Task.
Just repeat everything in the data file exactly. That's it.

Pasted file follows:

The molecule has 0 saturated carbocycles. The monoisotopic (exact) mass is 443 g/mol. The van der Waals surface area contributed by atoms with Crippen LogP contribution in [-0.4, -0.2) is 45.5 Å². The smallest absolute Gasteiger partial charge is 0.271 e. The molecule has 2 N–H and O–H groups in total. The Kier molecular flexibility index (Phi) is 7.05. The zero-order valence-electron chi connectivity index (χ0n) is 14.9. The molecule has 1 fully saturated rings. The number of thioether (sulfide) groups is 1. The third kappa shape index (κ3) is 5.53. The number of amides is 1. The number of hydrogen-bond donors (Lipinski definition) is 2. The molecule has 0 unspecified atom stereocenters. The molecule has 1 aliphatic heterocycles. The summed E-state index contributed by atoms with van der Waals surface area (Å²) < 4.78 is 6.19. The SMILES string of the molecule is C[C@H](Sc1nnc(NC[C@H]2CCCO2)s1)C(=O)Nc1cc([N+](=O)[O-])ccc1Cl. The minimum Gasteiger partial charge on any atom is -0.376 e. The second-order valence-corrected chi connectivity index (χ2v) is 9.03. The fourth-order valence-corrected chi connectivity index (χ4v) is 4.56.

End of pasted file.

The molecule has 0 saturated carbocycles. The monoisotopic (exact) mass is 443 g/mol. The van der Waals surface area contributed by atoms with Crippen LogP contribution in [-0.4, -0.2) is 45.5 Å². The smallest absolute Gasteiger partial charge is 0.271 e. The molecule has 2 N–H and O–H groups in total. The Kier molecular flexibility index (Phi) is 7.05. The zero-order valence-electron chi connectivity index (χ0n) is 14.9. The molecule has 1 fully saturated rings. The number of thioether (sulfide) groups is 1. The third kappa shape index (κ3) is 5.53. The number of amides is 1. The number of hydrogen-bond donors (Lipinski definition) is 2. The molecule has 0 unspecified atom stereocenters. The molecule has 1 aliphatic heterocycles. The summed E-state index contributed by atoms with van der Waals surface area (Å²) < 4.78 is 6.19. The SMILES string of the molecule is C[C@H](Sc1nnc(NC[C@H]2CCCO2)s1)C(=O)Nc1cc([N+](=O)[O-])ccc1Cl. The minimum Gasteiger partial charge on any atom is -0.376 e. The second-order valence-corrected chi connectivity index (χ2v) is 9.03. The fourth-order valence-corrected chi connectivity index (χ4v) is 4.56.